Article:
• Provide more flexibility for organizations to adopt several different levels of PPE (scenario-based PPE) geared toward different hazards.
  • Make available easy-to-use compatibility charts to guide responders in the use of different levels of PPE (as is done for hazardous materials).
  • Make available to all emergency responders escape hoods with supplied air.
  • Provide smaller, thinner gloves that provide thermal protection.
  • Develop workable eye protection that protects against particulate matter and does not fog up during physical exertion.
  • Develop a lighter helmet that is as effective as the current standard gear. The new version should retain the traditional shape.
  • All responders working in the same environment should have access to appropriate protection regardless of their particular role or organizational affiliation.
  • Caches should contain a greater quantities of PPE so that local responders and supplemental units could be fully equipped and replenished with new gear as needed. The caches should contain ample supplies of boots, gloves, PAPRs, and lighter-weight clothing such as coveralls. The caches should contain all sizes of garments, gloves, and masks.
  • The caches should be positioned and staged in locations that take into account the potential for air transportations shutdowns or other disruptions in the transportation infrastructure.
  • The caches should be managed at different levels-local, regional, and national–to ensure that a minimum amount of equipment will be available nearby for immediate access in an emergency; additional stores should be available at the regional and national levels. As an alternative, the incoming FEMA Urban Search and Rescue teams should bring in a supply of equipment for local responders already on the scene, especially in smaller jurisdictions that might not have sufficient supplies on hand.
  • Implement regulations that require that PPE procured with federal funds meet certain minimal performance standards. The equipment should be tested and certified to nationally recognized standards.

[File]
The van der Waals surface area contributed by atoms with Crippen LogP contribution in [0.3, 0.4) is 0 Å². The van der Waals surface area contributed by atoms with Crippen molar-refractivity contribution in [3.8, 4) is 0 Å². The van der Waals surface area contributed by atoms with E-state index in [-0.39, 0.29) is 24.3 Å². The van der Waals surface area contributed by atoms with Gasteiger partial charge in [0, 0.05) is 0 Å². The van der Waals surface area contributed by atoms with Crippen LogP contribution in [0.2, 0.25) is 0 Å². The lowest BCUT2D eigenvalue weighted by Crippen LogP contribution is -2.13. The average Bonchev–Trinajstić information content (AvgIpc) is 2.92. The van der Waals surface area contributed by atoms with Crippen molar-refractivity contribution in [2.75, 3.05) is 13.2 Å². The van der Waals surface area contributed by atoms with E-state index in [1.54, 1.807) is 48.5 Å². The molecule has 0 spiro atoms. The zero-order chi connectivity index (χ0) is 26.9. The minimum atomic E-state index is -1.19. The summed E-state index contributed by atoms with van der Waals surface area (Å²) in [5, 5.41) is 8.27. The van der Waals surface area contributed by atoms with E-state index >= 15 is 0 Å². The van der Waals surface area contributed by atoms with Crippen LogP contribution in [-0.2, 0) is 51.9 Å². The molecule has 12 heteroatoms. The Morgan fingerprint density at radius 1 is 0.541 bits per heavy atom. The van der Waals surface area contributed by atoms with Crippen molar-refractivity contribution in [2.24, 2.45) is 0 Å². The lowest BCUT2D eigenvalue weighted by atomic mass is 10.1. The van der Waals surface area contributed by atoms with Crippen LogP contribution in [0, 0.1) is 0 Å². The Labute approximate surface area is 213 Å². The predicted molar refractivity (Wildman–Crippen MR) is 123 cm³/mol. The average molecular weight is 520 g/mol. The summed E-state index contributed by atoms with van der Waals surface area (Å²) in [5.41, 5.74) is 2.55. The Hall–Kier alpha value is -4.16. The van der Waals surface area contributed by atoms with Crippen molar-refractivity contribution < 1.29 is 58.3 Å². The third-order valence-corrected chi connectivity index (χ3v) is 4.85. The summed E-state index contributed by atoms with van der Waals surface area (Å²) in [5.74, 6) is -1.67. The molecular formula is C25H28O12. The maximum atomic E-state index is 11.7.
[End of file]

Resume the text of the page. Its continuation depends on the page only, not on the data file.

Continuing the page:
• Federal grants for PPE should require that recipient organizations outfit all responders with a basic PPE ensemble before spending money on expensive, high-tech equipment.
  • Develop an inventory databases for site commanders so they can quickly determine what PPE is available in nearby warehouses and request shipment of the most critical goods. The database could function as a national shopping list for emergency responders. Commanders should have proper information and authority to turn away offers of equipment that would not be useful.
  • All federal agencies should acquire and stock identical brands, or at least interoperable equipment. Federal regulations should mandate that equipment purchased by responder organizations meet some standard of interoperability. NIOSH or another agency with jurisdiction should issue binding regulations establishing standard couplings on respirators so cartridges and masks could be used interchangeably. As an alternative, smaller agencies could coordinate PPE acquisitions and logistics with other local and state jurisdictions to ensure interoperability.

PPE Training

  • There should be interagency training that prepares responders to don and use PPE and to implement health and safety measures and enforce the use of PPE.
  • There should be more PPE training in advance of terrorist incidents-the recommended equipment needed for these types of major responses should be integrated into the standard operating procedures of organizations as much as possible. PPE training should be available for the entire range of responders at a large-scale response site. Construction workers be given federal Hazardous Waste Operation and Response (HAZWOPER) training and certification so they can choose proper respirators and identify hazards.
(To be continued)

References

  1. The Science and Technology Policy Institute is a federally funded research and development center sponsored by the National Science Foundation and managed by RAND. The institute supports the Office of Science and Technology Policy and other Executive Branch agencies, offices, and councils.
  2. Brian A. Jackson, D.J. Peterson, James T. Bartis, Tom LaTourrette, Irene Brahmakulam, Ari Houser, Jerry Sollinger are authors of the report (CF-176-OSTP, RAND Science and Technology Policy Institute, 2002). To order hardcopies of this report and other RAND documents, contact Distribution Services at (310) 451-7002, fax: (310) 451-6915, e-mail: order@rand.org
.
Previous articleHealth Beat-Diesel Exhaust and Your Health, Part 2
Next articleFEMA/USFA to Begin Initial Awards under the Assistance to Firefighters Grant Program

No posts to display